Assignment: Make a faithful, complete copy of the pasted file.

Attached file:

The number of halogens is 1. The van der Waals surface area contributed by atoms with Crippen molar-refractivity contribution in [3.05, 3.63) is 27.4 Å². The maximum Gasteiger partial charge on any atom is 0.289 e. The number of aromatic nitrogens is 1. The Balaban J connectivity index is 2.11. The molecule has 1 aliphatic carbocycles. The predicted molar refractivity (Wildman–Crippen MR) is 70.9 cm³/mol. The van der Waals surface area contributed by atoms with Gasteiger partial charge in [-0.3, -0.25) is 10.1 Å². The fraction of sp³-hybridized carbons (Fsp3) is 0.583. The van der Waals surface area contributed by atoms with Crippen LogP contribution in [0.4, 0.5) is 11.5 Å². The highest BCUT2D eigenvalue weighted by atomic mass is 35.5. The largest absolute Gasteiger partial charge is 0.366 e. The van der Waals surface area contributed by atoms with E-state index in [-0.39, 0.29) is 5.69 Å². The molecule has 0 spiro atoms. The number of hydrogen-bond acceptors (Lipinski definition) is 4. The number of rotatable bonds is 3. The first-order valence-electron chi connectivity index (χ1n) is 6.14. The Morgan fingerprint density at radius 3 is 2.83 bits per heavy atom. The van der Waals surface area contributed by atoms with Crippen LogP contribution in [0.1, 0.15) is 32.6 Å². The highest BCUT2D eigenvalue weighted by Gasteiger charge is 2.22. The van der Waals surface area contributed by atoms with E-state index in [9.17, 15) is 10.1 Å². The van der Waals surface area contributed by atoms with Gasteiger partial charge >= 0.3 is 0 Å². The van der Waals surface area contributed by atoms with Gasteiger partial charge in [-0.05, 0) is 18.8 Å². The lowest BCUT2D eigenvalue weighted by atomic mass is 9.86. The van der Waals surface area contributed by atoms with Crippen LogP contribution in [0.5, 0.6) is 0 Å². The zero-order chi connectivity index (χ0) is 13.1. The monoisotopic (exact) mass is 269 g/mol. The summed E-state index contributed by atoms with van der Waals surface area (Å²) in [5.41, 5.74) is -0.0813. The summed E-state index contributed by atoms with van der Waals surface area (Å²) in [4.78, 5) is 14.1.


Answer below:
The number of halogens is 1. The van der Waals surface area contributed by atoms with Crippen molar-refractivity contribution in [3.05, 3.63) is 27.4 Å². The maximum Gasteiger partial charge on any atom is 0.289 e. The number of aromatic nitrogens is 1. The Balaban J connectivity index is 2.11. The molecule has 1 aliphatic carbocycles. The predicted molar refractivity (Wildman–Crippen MR) is 70.9 cm³/mol. The van der Waals surface area contributed by atoms with Gasteiger partial charge in [-0.3, -0.25) is 10.1 Å². The fraction of sp³-hybridized carbons (Fsp3) is 0.583. The van der Waals surface area contributed by atoms with Crippen LogP contribution in [0.4, 0.5) is 11.5 Å². The highest BCUT2D eigenvalue weighted by atomic mass is 35.5. The largest absolute Gasteiger partial charge is 0.366 e. The van der Waals surface area contributed by atoms with E-state index in [-0.39, 0.29) is 5.69 Å². The molecule has 0 spiro atoms. The number of hydrogen-bond acceptors (Lipinski definition) is 4. The number of rotatable bonds is 3. The first-order valence-electron chi connectivity index (χ1n) is 6.14. The Morgan fingerprint density at radius 3 is 2.83 bits per heavy atom. The van der Waals surface area contributed by atoms with Crippen LogP contribution in [0.1, 0.15) is 32.6 Å². The highest BCUT2D eigenvalue weighted by Gasteiger charge is 2.22. The van der Waals surface area contributed by atoms with E-state index in [9.17, 15) is 10.1 Å². The van der Waals surface area contributed by atoms with Gasteiger partial charge >= 0.3 is 0 Å². The van der Waals surface area contributed by atoms with Gasteiger partial charge in [-0.05, 0) is 18.8 Å². The lowest BCUT2D eigenvalue weighted by atomic mass is 9.86. The van der Waals surface area contributed by atoms with Crippen LogP contribution in [0.5, 0.6) is 0 Å². The zero-order chi connectivity index (χ0) is 13.1. The monoisotopic (exact) mass is 269 g/mol. The summed E-state index contributed by atoms with van der Waals surface area (Å²) in [5.41, 5.74) is -0.0813. The summed E-state index contributed by atoms with van der Waals surface area (Å²) in [4.78, 5) is 14.1.